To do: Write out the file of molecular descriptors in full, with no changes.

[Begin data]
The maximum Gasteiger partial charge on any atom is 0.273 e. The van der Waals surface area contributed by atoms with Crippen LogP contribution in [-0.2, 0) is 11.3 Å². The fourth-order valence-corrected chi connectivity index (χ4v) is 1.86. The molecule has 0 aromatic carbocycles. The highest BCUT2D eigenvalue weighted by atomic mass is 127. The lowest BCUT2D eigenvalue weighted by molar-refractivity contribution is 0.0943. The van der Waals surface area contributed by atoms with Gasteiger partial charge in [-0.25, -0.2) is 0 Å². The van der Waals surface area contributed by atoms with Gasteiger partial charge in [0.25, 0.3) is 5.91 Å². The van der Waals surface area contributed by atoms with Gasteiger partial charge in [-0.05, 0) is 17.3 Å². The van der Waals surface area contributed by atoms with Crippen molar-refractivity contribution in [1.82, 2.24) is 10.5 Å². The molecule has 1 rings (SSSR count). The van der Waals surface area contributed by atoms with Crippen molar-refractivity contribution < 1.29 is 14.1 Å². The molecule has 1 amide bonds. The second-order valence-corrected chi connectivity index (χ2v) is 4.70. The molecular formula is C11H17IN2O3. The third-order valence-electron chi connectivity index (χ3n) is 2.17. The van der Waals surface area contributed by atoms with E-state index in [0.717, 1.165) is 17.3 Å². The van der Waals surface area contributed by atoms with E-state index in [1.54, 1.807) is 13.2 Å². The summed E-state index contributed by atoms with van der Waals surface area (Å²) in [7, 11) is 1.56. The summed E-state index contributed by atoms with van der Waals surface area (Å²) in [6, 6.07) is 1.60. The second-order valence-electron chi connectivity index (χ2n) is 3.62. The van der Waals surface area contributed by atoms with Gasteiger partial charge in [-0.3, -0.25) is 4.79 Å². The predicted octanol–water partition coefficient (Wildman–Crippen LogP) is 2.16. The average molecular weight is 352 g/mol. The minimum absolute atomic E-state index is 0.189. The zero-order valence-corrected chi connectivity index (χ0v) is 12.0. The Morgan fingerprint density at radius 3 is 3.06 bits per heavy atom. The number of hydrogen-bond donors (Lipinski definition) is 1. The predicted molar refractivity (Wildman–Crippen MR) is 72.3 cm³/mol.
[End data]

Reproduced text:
The maximum Gasteiger partial charge on any atom is 0.273 e. The van der Waals surface area contributed by atoms with Crippen LogP contribution in [-0.2, 0) is 11.3 Å². The fourth-order valence-corrected chi connectivity index (χ4v) is 1.86. The molecule has 0 aromatic carbocycles. The highest BCUT2D eigenvalue weighted by atomic mass is 127. The lowest BCUT2D eigenvalue weighted by molar-refractivity contribution is 0.0943. The van der Waals surface area contributed by atoms with Gasteiger partial charge in [-0.25, -0.2) is 0 Å². The van der Waals surface area contributed by atoms with Gasteiger partial charge in [0.25, 0.3) is 5.91 Å². The van der Waals surface area contributed by atoms with Gasteiger partial charge in [-0.05, 0) is 17.3 Å². The van der Waals surface area contributed by atoms with Crippen molar-refractivity contribution in [1.82, 2.24) is 10.5 Å². The molecule has 1 rings (SSSR count). The van der Waals surface area contributed by atoms with Crippen molar-refractivity contribution < 1.29 is 14.1 Å². The molecule has 1 amide bonds. The second-order valence-corrected chi connectivity index (χ2v) is 4.70. The molecular formula is C11H17IN2O3. The third-order valence-electron chi connectivity index (χ3n) is 2.17. The van der Waals surface area contributed by atoms with E-state index in [0.717, 1.165) is 17.3 Å². The van der Waals surface area contributed by atoms with E-state index in [1.54, 1.807) is 13.2 Å². The summed E-state index contributed by atoms with van der Waals surface area (Å²) in [7, 11) is 1.56. The summed E-state index contributed by atoms with van der Waals surface area (Å²) in [6, 6.07) is 1.60. The second-order valence-electron chi connectivity index (χ2n) is 3.62. The van der Waals surface area contributed by atoms with Gasteiger partial charge in [-0.3, -0.25) is 4.79 Å². The predicted octanol–water partition coefficient (Wildman–Crippen LogP) is 2.16. The average molecular weight is 352 g/mol. The minimum absolute atomic E-state index is 0.189. The zero-order valence-corrected chi connectivity index (χ0v) is 12.0. The Morgan fingerprint density at radius 3 is 3.06 bits per heavy atom. The number of hydrogen-bond donors (Lipinski definition) is 1. The predicted molar refractivity (Wildman–Crippen MR) is 72.3 cm³/mol.